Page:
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Endangered Species CD+DVD, Box set


Price: £5.46 & FREE Delivery in the UK on orders over £10. Details
Includes FREE MP3 version of this album.
Does not apply to gift orders. See Terms and Conditions for important information about costs that may apply for the MP3 version in case of returns and cancellations.
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£5.46 & FREE Delivery in the UK on orders over £10. Details Only 4 left in stock. Dispatched from and sold by Amazon. Gift-wrap available.

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Endangered Species + Call Down The Moon
Price For Both: £18.47

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Product details

  • Audio CD (25 May 2009)
  • Number of Discs: 1
  • Format: CD+DVD, Box set
  • Label: Absolute Marketing
  • ASIN: B001D53BT8
  • Other Editions: Audio CD  |  Vinyl  |  MP3 Download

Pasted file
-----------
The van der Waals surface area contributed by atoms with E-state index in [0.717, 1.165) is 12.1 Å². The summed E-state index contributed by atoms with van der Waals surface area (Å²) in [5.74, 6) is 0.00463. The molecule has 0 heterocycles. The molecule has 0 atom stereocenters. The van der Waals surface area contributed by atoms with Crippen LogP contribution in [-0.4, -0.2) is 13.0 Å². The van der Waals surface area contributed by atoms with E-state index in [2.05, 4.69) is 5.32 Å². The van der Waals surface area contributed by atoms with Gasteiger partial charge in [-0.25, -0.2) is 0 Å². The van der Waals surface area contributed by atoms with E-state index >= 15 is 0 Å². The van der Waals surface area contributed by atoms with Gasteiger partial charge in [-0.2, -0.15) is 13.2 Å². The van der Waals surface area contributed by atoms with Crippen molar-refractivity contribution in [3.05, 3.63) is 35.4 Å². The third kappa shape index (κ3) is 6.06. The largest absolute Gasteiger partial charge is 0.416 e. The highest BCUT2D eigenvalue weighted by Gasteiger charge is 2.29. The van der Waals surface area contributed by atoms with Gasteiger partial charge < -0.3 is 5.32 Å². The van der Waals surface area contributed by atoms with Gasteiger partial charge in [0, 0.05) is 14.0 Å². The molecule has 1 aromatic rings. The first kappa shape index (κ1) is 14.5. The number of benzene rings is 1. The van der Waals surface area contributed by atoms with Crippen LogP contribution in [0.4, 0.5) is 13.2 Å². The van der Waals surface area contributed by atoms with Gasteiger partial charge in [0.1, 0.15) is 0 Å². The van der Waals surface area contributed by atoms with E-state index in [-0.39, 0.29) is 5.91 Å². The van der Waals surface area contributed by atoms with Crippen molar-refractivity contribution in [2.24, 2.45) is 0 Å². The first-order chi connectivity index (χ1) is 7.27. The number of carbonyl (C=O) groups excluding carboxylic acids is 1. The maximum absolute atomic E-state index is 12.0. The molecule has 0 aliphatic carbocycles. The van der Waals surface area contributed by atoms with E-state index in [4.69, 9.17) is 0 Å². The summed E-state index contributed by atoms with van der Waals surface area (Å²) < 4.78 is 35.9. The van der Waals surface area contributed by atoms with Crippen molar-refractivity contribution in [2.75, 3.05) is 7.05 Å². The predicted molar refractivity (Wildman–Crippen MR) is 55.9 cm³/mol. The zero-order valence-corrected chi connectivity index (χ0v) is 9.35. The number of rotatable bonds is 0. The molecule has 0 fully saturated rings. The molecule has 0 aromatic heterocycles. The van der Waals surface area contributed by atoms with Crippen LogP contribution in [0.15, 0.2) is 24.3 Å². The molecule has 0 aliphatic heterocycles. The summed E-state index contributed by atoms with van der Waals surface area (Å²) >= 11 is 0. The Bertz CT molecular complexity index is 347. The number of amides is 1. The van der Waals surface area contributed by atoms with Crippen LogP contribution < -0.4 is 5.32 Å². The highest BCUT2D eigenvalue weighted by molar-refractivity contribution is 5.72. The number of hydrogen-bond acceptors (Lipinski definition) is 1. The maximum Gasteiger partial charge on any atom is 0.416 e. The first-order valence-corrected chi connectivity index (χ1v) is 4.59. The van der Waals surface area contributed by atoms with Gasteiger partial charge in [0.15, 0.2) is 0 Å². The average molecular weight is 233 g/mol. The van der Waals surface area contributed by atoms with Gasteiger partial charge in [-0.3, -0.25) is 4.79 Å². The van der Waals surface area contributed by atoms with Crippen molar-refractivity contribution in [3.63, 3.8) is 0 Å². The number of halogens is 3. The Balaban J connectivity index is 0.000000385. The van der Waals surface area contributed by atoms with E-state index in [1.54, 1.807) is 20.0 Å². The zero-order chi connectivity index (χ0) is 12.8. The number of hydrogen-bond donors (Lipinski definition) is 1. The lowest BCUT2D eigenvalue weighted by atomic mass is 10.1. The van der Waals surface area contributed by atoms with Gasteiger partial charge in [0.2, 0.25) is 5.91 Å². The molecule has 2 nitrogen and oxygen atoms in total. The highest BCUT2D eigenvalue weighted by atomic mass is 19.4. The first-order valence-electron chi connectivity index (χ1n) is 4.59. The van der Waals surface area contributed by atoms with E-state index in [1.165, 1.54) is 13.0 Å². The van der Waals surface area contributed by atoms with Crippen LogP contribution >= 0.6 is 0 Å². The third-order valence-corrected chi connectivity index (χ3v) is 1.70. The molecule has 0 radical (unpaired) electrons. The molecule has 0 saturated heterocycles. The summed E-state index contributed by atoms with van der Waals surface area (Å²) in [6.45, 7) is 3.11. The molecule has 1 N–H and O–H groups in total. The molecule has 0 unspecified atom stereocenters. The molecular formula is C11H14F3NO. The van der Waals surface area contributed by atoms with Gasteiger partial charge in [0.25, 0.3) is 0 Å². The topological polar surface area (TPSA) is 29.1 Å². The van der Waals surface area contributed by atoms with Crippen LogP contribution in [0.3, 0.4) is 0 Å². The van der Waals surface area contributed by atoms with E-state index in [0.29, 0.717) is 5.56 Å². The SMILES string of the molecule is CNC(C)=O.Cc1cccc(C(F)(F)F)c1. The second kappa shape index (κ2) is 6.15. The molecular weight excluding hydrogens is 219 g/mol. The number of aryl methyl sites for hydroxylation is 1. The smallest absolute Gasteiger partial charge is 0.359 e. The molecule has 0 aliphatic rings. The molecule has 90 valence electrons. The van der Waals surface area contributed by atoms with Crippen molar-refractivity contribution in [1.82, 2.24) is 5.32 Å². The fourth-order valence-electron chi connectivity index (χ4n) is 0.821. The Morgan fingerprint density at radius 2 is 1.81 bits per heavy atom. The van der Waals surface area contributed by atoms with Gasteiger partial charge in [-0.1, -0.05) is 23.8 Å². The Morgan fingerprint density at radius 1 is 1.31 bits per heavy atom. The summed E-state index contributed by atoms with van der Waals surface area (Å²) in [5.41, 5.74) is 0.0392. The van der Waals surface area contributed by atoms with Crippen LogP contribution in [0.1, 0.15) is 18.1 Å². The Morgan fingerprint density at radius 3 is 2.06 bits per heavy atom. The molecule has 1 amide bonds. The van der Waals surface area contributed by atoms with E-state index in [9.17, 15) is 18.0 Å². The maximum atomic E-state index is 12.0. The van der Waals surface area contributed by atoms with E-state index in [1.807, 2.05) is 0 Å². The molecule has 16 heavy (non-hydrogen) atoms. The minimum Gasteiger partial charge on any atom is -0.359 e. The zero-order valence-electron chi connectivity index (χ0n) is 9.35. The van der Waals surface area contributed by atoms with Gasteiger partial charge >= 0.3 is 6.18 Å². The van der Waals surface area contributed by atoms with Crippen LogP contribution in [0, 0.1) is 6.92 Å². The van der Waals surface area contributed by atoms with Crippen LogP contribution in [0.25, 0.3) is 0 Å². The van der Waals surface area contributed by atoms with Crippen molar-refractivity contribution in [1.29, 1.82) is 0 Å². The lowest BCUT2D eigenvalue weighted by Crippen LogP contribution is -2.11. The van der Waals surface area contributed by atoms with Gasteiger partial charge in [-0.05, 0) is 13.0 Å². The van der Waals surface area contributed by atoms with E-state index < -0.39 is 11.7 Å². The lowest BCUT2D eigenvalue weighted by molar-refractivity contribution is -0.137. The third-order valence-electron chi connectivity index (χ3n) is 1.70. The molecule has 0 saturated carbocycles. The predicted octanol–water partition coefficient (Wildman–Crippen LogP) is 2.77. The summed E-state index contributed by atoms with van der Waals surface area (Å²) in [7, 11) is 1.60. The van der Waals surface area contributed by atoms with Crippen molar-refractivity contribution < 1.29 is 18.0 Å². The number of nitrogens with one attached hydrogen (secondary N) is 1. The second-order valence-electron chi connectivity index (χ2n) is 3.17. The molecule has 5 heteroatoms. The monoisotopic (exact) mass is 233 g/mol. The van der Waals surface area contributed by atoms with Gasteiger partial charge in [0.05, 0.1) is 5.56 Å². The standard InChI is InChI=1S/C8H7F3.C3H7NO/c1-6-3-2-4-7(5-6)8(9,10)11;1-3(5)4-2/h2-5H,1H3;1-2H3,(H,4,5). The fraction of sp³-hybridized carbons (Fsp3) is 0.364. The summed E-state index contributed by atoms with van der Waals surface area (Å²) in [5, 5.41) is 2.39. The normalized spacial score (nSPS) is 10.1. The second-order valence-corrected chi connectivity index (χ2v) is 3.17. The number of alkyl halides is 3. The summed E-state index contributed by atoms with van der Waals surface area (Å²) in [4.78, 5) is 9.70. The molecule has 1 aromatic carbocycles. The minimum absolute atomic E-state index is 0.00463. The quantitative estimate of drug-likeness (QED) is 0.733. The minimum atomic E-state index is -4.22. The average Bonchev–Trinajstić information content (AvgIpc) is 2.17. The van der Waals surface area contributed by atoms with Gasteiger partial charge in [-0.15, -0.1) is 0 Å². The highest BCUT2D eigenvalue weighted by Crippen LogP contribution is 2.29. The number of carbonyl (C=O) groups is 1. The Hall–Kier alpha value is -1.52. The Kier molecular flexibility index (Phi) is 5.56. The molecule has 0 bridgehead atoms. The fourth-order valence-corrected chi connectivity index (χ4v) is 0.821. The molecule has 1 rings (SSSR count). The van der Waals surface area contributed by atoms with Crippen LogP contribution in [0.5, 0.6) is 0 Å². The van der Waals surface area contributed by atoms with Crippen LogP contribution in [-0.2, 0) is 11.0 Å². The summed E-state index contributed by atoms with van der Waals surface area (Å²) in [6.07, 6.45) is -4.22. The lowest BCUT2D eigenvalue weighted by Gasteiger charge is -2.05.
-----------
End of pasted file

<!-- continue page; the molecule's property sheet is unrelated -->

• Average Customer Review: 4.4 out of 5 stars  See all reviews (14 customer reviews)
  • Amazon Bestsellers Rank: 101,025 in Music (See Top 100 in Music)

Disc: 1
1. Let's Have A Party
2. It's All Over Now
3. Never Make Your Move Too Soon
4. It Never Rains But It Pours - Johnnie Johnson
5. Be-Bop Beauty - John Entwistle Band (THE WHO)
6. Shake Rattle And Roll
See all 13 tracks on this disc
Disc: 2
1. Ain't Gonna Cry No More
2. Walking In The Shadow Of The Blues
3. Ready An' Willing
4. Fool For Your Loving
5. Ain't No Love In The Heart Of The City
6. Here I Go Again PAL - Paice, Ashton, Lord
See all 10 tracks on this disc
Disc: 3
1. DVD: Let's Have A Party - Pete York & Eddie Hardin
2. DVD: It's All Over Now - Pete York & Eddie Hardin
3. DVD: Never Make Your Move Too Soon - Pete York & Eddie Hardin
4. DVD: It Never Rains But It Pours - Pete York & Eddie Hardin
5. DVD: Be-Bop Beauty - Johnnie Johnson
6. DVD: Shake Rattle And Roll - John Entwistle Band
See all 23 tracks on this disc

Customer Reviews

4.4 out of 5 stars
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Most Helpful Customer Reviews

5 of 5 people found the following review helpful By C. A. Poustie on 3 Jun. 2009
Format: Audio CD Verified Purchase